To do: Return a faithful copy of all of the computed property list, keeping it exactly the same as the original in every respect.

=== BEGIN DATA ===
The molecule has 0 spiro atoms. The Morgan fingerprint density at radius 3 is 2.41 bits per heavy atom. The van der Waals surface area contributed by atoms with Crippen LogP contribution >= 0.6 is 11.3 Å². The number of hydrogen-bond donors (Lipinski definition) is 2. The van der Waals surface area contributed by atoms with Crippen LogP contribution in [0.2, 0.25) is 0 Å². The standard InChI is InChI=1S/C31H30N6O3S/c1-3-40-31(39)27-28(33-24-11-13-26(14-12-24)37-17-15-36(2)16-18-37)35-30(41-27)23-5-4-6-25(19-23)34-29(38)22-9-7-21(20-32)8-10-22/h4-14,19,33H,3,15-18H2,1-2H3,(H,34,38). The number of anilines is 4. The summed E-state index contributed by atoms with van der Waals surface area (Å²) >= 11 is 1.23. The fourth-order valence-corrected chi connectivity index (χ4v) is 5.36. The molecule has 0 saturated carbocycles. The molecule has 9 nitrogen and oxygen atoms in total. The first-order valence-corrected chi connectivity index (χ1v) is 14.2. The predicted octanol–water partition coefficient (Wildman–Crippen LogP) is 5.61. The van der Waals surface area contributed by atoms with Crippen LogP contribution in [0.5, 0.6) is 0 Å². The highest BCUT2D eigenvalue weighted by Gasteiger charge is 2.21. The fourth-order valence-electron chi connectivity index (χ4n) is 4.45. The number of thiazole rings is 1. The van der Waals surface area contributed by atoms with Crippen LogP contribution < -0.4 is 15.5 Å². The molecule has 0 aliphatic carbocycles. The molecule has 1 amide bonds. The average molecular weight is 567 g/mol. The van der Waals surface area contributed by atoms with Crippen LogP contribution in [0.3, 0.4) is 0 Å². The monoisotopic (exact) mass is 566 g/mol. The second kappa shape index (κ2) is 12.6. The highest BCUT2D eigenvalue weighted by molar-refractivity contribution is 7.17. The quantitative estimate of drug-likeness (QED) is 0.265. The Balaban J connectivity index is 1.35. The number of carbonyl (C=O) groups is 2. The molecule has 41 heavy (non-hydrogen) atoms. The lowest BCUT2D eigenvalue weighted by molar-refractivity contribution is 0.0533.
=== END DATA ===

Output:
The molecule has 0 spiro atoms. The Morgan fingerprint density at radius 3 is 2.41 bits per heavy atom. The van der Waals surface area contributed by atoms with Crippen LogP contribution >= 0.6 is 11.3 Å². The number of hydrogen-bond donors (Lipinski definition) is 2. The van der Waals surface area contributed by atoms with Crippen LogP contribution in [0.2, 0.25) is 0 Å². The standard InChI is InChI=1S/C31H30N6O3S/c1-3-40-31(39)27-28(33-24-11-13-26(14-12-24)37-17-15-36(2)16-18-37)35-30(41-27)23-5-4-6-25(19-23)34-29(38)22-9-7-21(20-32)8-10-22/h4-14,19,33H,3,15-18H2,1-2H3,(H,34,38). The number of anilines is 4. The summed E-state index contributed by atoms with van der Waals surface area (Å²) >= 11 is 1.23. The fourth-order valence-corrected chi connectivity index (χ4v) is 5.36. The molecule has 0 saturated carbocycles. The molecule has 9 nitrogen and oxygen atoms in total. The first-order valence-corrected chi connectivity index (χ1v) is 14.2. The predicted octanol–water partition coefficient (Wildman–Crippen LogP) is 5.61. The van der Waals surface area contributed by atoms with Crippen LogP contribution in [0.5, 0.6) is 0 Å². The highest BCUT2D eigenvalue weighted by Gasteiger charge is 2.21. The fourth-order valence-electron chi connectivity index (χ4n) is 4.45. The number of thiazole rings is 1. The van der Waals surface area contributed by atoms with Crippen LogP contribution < -0.4 is 15.5 Å². The molecule has 0 aliphatic carbocycles. The molecule has 1 amide bonds. The average molecular weight is 567 g/mol. The van der Waals surface area contributed by atoms with Crippen LogP contribution in [0.3, 0.4) is 0 Å². The monoisotopic (exact) mass is 566 g/mol. The second kappa shape index (κ2) is 12.6. The highest BCUT2D eigenvalue weighted by molar-refractivity contribution is 7.17. The quantitative estimate of drug-likeness (QED) is 0.265. The Balaban J connectivity index is 1.35. The number of carbonyl (C=O) groups is 2. The molecule has 41 heavy (non-hydrogen) atoms. The lowest BCUT2D eigenvalue weighted by molar-refractivity contribution is 0.0533.